The Bizzle

"Saving your ass since 1999"

DonT wriTe LIK3 thiss: the Bizzle guide to CV basics

So, at the end of my little rant about rubbish applications I promised to post some constructive guidance about how to put together a credible application. I’ve got quite a bit to say, so I’m going to do this in two parts. 

A lot of applicants for my recent trainee vacancy made really fundamental errors in their CVs and cover letters. So, at the risk of repeating some of the standard advice that’s easily available elsewhere, I’m going to start with the basics. All of the errors covered are, unfortunately, genuine. 

1. Don’t make assumptions Training contracts in the big commercial firms generally start in March or September, but my guess is that in house teams recruit to fill immediate vacancies. That’s certainly what I’m doing, so applications for “your training contract starting in September 2011” were no good to me. If the advert isn’t clear, ask. 

2. Make sure you’re eligible If you haven’t completed the LPC, you can’t do a training contract. And don’t complain to me; it’s the SRA’s fault. 

3. Follow the instructions If your application is to be made by way of CV and cover letter, then write a letter. A proper letter, addressed and signed off in the appropriate formal manner. And, yes, do this even if you’re sending it by email (although obviously a physical signature isn’t required in those circumstances). 

Why is this important? Well, I can’t speak for anyone else, but I ask for a cover letter because I want to see how good you are at writing a cover letter. If you don’t actually write one, then there’s only one conclusion that I can draw. 

4. Proof read I received 75 applications for a single vacancy, and my guess is that private practice rates are higher. This needs to be reduced to a manageable number for interview, and one of the easiest ways is to chuck out anything that has spelling errors, poor grammar, and other mistakes. Don’t make it so easy to get rid of your application – check it all several times, and get someone else (preferably a lawyer or similar) to check it as well. 

Again, this is important because I’m assessing your application (and especially your cover letter) for the standard of your writing. And, as brutal as it may seem, if you make a lot of mistakes in your application, and if you can’t see them when you go back over it, you may not be suited for a career in commercial law.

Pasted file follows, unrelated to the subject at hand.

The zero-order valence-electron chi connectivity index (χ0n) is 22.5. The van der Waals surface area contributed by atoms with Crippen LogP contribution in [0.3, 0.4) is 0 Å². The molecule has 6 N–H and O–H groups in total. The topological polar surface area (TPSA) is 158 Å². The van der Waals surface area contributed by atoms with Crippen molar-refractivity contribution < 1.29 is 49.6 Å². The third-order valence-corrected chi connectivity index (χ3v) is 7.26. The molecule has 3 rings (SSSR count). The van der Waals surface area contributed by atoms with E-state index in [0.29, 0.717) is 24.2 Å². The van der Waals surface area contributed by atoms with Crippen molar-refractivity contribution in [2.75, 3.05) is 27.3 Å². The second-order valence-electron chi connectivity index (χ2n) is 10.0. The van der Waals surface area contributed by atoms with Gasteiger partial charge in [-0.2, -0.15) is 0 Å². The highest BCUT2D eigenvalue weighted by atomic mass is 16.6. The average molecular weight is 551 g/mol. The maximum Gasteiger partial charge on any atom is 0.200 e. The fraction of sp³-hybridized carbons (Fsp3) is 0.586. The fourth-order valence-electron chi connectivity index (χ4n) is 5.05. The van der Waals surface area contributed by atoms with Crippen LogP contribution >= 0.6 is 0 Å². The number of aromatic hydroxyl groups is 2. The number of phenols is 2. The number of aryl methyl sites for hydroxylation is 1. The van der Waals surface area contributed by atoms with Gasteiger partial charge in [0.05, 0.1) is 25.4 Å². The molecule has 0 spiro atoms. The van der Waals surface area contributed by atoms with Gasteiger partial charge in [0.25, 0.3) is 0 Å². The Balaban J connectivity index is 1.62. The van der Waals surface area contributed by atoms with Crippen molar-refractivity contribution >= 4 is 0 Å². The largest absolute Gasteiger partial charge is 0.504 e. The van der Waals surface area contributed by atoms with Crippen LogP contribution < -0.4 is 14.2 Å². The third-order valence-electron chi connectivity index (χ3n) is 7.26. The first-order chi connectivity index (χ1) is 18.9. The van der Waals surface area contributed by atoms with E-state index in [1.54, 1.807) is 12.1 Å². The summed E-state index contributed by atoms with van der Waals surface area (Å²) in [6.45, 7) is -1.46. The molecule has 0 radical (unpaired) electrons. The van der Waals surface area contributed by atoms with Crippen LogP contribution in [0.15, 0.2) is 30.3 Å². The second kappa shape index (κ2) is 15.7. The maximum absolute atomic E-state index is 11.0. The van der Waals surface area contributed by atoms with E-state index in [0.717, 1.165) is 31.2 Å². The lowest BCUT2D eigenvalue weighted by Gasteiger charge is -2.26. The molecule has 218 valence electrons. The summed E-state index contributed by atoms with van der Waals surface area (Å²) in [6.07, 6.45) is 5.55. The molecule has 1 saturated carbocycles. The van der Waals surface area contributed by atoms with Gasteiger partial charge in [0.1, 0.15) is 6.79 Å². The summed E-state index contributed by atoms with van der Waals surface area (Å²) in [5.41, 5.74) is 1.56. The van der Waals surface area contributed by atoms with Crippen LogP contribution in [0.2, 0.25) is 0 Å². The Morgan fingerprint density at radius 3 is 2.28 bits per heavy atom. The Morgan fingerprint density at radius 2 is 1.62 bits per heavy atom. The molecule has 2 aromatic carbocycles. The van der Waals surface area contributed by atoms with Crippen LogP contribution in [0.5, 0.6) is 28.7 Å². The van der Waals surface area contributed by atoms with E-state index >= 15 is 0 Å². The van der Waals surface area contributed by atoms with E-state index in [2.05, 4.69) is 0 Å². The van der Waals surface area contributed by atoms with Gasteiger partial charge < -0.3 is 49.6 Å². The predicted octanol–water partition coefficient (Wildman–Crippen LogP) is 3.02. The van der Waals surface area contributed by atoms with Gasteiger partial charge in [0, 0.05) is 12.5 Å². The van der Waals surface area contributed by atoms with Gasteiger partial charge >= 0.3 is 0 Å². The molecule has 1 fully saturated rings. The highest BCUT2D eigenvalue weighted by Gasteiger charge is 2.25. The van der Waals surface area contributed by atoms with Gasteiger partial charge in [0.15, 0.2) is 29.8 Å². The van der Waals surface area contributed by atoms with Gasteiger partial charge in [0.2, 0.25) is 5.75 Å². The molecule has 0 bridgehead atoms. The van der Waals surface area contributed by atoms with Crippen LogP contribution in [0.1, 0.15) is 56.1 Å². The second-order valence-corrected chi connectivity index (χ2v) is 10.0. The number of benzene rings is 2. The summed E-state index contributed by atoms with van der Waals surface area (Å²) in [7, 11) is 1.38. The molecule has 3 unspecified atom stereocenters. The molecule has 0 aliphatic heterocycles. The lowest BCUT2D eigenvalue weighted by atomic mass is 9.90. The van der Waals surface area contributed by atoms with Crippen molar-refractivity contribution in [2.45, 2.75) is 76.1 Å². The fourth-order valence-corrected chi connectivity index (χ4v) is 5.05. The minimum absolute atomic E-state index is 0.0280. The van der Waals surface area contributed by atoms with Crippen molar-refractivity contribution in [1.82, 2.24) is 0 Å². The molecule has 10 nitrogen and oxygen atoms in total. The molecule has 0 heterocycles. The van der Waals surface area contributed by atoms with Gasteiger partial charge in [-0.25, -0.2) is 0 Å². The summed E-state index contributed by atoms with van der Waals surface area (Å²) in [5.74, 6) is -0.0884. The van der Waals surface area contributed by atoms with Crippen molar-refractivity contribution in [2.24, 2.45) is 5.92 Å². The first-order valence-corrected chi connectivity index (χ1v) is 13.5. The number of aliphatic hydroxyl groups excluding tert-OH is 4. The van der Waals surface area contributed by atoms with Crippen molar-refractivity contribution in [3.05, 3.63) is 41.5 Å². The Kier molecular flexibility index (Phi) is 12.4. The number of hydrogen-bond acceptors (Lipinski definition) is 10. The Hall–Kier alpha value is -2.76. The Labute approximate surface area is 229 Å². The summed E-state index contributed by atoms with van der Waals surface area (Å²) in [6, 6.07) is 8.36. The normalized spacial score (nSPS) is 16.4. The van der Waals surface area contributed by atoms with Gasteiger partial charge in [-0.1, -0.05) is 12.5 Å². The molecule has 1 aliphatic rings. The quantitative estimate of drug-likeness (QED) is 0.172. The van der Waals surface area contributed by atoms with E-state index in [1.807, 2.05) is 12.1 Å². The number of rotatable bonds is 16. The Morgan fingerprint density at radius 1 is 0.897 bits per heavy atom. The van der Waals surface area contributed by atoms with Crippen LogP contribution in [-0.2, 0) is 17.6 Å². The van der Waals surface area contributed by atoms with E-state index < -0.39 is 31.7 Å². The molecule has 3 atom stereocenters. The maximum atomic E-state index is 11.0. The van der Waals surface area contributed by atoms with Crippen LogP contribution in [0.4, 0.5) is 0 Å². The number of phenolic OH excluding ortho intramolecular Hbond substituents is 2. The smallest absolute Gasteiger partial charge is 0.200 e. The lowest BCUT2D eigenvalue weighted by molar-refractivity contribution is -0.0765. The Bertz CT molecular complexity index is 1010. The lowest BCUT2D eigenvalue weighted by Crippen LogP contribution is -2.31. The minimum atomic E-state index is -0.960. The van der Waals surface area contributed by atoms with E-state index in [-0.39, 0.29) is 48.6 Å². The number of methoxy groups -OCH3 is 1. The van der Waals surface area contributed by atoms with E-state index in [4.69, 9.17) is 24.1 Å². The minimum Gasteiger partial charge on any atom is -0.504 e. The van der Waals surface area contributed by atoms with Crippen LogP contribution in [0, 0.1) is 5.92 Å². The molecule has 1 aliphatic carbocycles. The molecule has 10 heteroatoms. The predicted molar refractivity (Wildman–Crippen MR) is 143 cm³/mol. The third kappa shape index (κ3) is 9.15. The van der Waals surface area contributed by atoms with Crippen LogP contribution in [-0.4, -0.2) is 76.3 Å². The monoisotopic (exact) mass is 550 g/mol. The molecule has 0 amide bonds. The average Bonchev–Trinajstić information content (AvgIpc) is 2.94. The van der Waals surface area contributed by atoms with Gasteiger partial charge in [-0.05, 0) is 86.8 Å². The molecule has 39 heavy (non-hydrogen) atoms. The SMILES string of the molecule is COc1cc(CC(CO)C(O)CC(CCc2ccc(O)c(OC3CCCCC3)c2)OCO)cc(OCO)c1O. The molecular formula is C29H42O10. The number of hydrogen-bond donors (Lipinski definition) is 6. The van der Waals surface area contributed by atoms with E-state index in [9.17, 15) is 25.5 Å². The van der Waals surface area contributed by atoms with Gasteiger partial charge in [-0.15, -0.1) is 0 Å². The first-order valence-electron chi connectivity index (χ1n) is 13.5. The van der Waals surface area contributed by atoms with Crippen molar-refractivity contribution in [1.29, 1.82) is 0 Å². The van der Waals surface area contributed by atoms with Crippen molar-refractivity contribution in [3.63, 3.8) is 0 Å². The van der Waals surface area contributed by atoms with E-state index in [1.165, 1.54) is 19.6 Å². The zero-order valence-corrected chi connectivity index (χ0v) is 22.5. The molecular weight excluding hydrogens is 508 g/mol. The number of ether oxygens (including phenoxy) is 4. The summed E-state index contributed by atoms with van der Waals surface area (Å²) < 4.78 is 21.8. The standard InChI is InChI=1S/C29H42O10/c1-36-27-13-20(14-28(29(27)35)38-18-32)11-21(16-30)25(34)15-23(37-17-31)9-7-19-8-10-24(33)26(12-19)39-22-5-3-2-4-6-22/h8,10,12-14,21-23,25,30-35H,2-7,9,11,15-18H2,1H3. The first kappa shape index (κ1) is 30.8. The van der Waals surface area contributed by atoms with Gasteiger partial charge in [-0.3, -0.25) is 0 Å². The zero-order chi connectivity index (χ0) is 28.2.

5. Sense check Typos and grammar are (or should be, for law graduates) relatively easy to check. There are other mistakes that can be harder to see, however, because we know what we intended to write and our minds sometimes tell us that that’s what’s on the page even if it’s not. 

This matters, because mistakes like this can make a candidate look a bit silly. One of my recent candidates managed, through the omission of a crucial word, to tell me that he had been taught the value of team work personally by the Duke of Edinburgh. 

Now, it may seem a bit harsh to make a decision on a candidate solely on the basis of an easily made error like that. But the point is that some candidates don’t make those errors, and which would you rather be? 

6. Format properly I’m not hiring a graphic designer, so CVs and letters don’t need beautiful design. But CVs that switch between fonts, and are heavy on the bold and italics, are hard to read and make me wonder if you think that formatting is a substitute for personality. 

And then there are the formatting fails that are frankly inexplicable. How hard is it to make sure that all of the text in a letter is the same size? 

7. Don’t use a standard letter Several candidates wrote at length about how respected my firm is (we aren’t a firm), how my employer delivers quality legal services to its clients (we don’t deliver any legal services at all to our clients), and how respected our training program is (this is only the second time we’ve recruited a trainee). 

This is clearly a letter that’s been written for applications to private practice. The first two statements are obviously wrong, because it’s an in house position. For the third, well, you shouldn’t say anything in your application that you don’t know for sure is true. 

Well, all of that is probably preaching to the converted, even if it clearly needs saying again and again to some candidates. In my next post I’ll cover some of the things that are a bit harder to get right.